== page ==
Velvet’s story begins in ancient Egypt and China, where examples made from silk have been found that date back to 2,000 BC. Made by hand using labour-intensive techniques, the textile was accessible only to the wealthiest and was traded on the Silk Route, via which it made the journey to medieval Europe. The word ‘velvet’ – which notably alludes to the fabric’s piled structure, not its composition – first appears around the 14th century.
The Italian cities of Venice and Genoa were among the first to produce velvet on a large scale. It quickly came to symbolise the glamour and opulence of the Renaissance, capturing the attention of great artists such as Michelangelo, who created his own velvet fabrics, and Leonardo da Vinci, who was fascinated by the craft itself (velvet is made on looms that weave two layers of fabric in together, which are then cut apart to create the pile). Renaissance artists spent many an hour trying to mimic in paint the plush texture of ornate cut velvets, which were often shot with gold threads to accentuate their sheen.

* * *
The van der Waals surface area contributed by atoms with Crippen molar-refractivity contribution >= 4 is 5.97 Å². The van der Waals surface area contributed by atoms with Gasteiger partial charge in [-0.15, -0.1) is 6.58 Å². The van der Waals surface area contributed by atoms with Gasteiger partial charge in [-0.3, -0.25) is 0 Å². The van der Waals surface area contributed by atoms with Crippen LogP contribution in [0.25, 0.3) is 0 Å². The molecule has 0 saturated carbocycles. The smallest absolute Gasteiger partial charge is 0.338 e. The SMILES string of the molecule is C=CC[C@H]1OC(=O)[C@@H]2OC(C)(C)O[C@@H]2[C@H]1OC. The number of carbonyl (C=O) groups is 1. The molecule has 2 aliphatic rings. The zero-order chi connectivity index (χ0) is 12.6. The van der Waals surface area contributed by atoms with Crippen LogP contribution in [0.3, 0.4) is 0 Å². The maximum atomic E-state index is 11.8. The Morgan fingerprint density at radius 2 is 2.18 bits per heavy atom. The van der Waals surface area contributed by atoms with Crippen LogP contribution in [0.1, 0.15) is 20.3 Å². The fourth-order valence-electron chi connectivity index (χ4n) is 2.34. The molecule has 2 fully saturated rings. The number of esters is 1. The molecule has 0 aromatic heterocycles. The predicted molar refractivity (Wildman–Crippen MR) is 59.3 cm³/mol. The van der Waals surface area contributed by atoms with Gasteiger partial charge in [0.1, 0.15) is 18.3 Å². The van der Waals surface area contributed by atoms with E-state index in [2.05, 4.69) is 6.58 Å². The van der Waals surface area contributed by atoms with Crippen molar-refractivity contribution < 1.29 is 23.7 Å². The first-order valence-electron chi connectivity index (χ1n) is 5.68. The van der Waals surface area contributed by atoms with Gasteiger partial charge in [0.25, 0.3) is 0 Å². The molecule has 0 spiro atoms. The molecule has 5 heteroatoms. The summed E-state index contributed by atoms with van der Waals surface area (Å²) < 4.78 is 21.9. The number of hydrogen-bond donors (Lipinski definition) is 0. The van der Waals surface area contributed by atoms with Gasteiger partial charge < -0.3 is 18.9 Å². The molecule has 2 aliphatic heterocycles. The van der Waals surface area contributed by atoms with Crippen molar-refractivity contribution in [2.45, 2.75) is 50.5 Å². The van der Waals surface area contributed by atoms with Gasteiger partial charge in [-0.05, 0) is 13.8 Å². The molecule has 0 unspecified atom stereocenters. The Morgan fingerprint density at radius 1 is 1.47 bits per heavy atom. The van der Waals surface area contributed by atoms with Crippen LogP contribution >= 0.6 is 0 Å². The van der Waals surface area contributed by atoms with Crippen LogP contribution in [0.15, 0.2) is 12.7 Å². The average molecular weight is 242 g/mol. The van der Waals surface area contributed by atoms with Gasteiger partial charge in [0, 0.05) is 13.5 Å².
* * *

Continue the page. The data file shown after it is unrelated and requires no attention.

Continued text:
At this time, velvet was used for everything from religious robes to wallcoverings and, in the most extravagant case, a loo seat – Henry VIII’s, no less. Notorious for his lavish appetite for fine fabrics, it seems only velvet would do for comfort in the King’s bathroom. Henry also filled Hampton Court Palace with opulent velvets, admiring the way that they glowed by candlelight.
Such pleasures were only available to the few, thanks to sumptuary laws that limited who could buy luxury goods. These laws also governed which colours could be worn by whom, and since velvet was dyed using only the brightest, costliest colours, that added another layer of exclusivity to its image.
It wasn’t until the 19th century, when modern industrial machinery meant that velvet no longer had to be made painstakingly by hand, that it became more accessible. Yet it lost none of its allure. Instead, it became the signature of a bohemian way of life, favoured by writers like Oscar Wilde (frequently photographed in his beloved velvet jackets) and the celebrated actress Sarah Bernhardt.
Today, velvet once again captures the zeitgeist. We’re eager to embrace fabrics that feel as good as they look, and that bring an element of sensuality to everyday life. And while modern velvets may be more hardwearing and subtly coloured than their antique counterparts, they’re as indulgent as they ever were.